Raj: And the more you do it the easier it becomes, doesn't it? People may be, oh, I don't know. I hear all the time when I'm doing overviews, I don't like listening to myself. And then by the third overview they've listened to themselves that much, that it becomes a lot easier. So the more you do it, the easier it becomes.
John: Even with that beautiful British accent, you're nah, I can't do it. Really? I sound like that?
Raj: I used to, years ago, I actually was lucky enough to go on a leadership program where part of it was speech coaching. So they recorded you, and then you had to listen back and watch yourself, and look at your body language, and tone, and how you were pronouncing things. And I'd never done that before and it was so daunting at the time. And now I just think, well you've got to be courageous, haven't you? And there are still times I listen back to myself and I think, maybe I could have done that differently, yet I'd rather take the risk than not take the risk to put myself out there. It doesn't have to be perfect. Yeah. I learned that from John. Cause John goes for it and he takes action, and he doesn't worry about perfection. I have been inspired by that, John.
John: Perfection, I trust perfection comes later. Let's put it that way.
Raj: Yet you are courageous though, aren’t you? You will take the leap.
John: I'll leap. I will, I will. I think there is an element of trust, trust in my ability to figure it out. Like, let me jump in there and figure it out. And there is frustration involved when it doesn't happen right away, or I do things and it actually makes the situation worse.
One of the things that really helps me, professionally, is thinking alright, if you're doing something that you've never done before, there's going to be an element of learning. There has to be. So if you build that into the cost of doing business, it's more about refining the structures and systems around the actual work that you do on a weekly basis. And if those things are strong and you're getting solid feedback from the world, then you're gonna be okay. And it feels like there's safety in the work, and everyone has their own answer. Where do you find your safety? Is it safety in the morning routine?
There's this one song I’ve been really into lately by Amos Lee, Over the Rainbow, where he talks about this idea that people think that if you're rich and have all this money and fame, you're somehow made it, you're over the rainbow. He's talking about no, everyone has the same blood flow. It's all about, we're all similar, we're all the same. We have similar hopes, dreams, and fears. And the idea is, where's your over the rainbow? How do you find your over the rainbow on a daily basis? And once you're there, can you bring it back? Can you go and roll your sleeves up and do the work?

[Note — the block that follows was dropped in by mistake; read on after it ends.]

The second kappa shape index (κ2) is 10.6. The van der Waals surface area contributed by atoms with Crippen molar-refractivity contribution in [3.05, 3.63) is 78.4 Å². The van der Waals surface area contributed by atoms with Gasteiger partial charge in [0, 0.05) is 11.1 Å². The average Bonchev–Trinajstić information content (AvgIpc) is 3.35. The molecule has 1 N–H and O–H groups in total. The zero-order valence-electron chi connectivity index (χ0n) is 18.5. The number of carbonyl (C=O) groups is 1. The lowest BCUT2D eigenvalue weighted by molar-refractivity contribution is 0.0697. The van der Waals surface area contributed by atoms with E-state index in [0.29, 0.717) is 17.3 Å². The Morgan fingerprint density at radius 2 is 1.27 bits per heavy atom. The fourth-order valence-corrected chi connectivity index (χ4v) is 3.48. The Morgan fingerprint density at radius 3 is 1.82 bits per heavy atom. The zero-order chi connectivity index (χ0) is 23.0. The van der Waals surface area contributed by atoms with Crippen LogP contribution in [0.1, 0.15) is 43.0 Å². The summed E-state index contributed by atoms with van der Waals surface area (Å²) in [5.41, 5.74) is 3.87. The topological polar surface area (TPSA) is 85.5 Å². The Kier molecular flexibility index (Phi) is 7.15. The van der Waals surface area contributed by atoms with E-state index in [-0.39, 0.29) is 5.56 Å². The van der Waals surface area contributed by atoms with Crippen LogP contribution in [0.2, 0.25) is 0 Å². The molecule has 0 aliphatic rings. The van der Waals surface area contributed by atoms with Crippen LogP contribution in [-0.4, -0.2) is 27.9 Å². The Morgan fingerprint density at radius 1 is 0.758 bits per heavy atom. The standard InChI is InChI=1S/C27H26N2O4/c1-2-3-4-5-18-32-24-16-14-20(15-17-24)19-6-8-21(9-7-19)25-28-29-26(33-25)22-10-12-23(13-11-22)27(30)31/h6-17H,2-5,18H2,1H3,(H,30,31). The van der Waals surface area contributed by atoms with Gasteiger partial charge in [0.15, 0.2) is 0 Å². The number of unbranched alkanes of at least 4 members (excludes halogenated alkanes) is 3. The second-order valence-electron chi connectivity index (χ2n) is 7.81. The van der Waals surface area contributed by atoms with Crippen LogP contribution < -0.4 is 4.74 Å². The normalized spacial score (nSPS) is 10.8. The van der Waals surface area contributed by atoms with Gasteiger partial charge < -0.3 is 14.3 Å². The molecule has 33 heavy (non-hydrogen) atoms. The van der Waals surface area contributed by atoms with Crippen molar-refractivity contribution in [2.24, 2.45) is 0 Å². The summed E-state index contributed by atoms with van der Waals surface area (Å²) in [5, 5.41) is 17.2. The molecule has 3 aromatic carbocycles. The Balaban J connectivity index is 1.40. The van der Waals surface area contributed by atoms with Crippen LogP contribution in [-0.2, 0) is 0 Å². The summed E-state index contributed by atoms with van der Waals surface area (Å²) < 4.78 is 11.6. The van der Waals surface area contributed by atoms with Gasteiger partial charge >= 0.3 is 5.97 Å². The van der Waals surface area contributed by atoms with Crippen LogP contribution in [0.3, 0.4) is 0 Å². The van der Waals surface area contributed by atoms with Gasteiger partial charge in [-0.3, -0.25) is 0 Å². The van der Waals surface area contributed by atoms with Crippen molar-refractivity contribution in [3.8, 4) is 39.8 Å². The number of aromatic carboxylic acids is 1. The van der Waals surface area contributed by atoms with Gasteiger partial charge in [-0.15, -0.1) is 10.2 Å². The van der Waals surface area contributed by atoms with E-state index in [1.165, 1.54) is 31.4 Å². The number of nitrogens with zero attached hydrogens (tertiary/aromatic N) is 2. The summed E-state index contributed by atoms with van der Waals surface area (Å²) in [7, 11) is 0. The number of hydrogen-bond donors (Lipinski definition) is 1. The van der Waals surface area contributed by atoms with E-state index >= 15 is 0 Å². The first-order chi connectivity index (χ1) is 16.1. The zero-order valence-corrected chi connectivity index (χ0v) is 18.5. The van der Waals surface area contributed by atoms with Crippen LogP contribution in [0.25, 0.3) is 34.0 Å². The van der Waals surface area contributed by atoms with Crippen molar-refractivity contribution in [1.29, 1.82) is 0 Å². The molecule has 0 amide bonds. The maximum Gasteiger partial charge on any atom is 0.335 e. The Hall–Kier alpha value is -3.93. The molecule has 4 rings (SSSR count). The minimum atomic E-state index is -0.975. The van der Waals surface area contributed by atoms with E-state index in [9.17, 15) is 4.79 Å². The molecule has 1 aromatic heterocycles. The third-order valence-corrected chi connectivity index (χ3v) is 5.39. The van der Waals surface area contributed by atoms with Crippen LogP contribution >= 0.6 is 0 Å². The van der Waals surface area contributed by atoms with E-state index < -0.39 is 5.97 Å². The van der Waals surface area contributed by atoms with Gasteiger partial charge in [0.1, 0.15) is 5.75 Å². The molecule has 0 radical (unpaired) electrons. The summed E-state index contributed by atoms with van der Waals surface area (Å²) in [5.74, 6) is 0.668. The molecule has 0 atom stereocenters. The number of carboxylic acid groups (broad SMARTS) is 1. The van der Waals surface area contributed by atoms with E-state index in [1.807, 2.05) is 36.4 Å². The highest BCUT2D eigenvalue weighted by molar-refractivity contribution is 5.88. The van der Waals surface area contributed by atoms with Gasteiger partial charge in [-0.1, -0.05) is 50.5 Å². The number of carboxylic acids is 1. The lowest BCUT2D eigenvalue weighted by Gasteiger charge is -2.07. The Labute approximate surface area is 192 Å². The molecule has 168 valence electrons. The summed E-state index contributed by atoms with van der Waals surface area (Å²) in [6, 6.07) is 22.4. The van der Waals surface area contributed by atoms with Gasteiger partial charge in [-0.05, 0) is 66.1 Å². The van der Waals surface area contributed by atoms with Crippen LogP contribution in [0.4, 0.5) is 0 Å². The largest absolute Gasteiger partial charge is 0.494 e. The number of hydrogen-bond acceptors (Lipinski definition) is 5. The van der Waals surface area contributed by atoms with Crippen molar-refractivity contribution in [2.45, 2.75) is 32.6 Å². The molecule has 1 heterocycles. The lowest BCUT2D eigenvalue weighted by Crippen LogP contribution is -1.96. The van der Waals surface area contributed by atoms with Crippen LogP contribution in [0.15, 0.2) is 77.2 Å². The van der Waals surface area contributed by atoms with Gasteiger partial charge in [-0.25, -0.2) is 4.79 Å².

And sometimes it's not glamorous. Like, we had a sprinkler break and an hour before this, I'm there with my gloves fixing the sprinkler .You know what I mean? Getting cleaned up to go do a Facebook live, here we are. It's the willingness to do whatever is necessary so things thrive.
And I feel like, if I could go back to my old self who is just starting out, 10, 15 clients, but had a belief in a dream that this is gonna be possible, if I could see where I am now, it's unbelievable. It's really unbelievable, the body of work that goes in from here to there, but is it worth it? Absolutely, 100%, knowing that the impact that we’re having on the world. And it takes all of it. It takes the work, it takes you, it takes a very clear vision of the impact you want on the world. Because it will get tough. And when it gets tough, if you have that vision, it will pull you through.
Raj: So what could be a question that people can ask themselves when it is tough, or when it's not glamorous?
John: I've been really leaning into this idea of building stamina. If it's not going well, am I still doing the actions? So it's almost like a training session. Okay, I'm just doing this so I can get, when the tide does turn, I have the stamina to be able to hang and do like a two hour working meeting and really pound it out. Or sit with something when it's really hard, and do these things that are challenging, you know, back to back meetings. Can I still row this boat? I think that's a really powerful perspective to be in. Not necessarily externally referenced, you know, are things going the way they need to go externally, but internally referenced. Am I doing meaningful work on a daily basis? Yes or no? I think that's where I go to.
Raj: It reminds me what you talked about a few weeks back, around, in one day alone there is that mixture of the dreaming and the doing, and the things that you have to do. I came back from vacation even this morning, I was like, I don't feel like adulting today. There's tax returns to do and forms to fill in, and bank was requesting certain information, and new systems to put in for new contracts that I'm looking at. Which the work will be great once I start it, yet some of it's boring to me. I'm not going to lie.
And I thought, I don't feel like adulting. Yet what is the bigger vision and the bigger why here? And these things must be done, really. They have to be put into place in business, and to grow your business as well. But focusing on, okay, I'm gonna sit outside with a cup of tea a bit later today, and sit into some of that dreaming. Because it makes then the doing, or those pieces that don't excite me - not bearable, but I can accept them.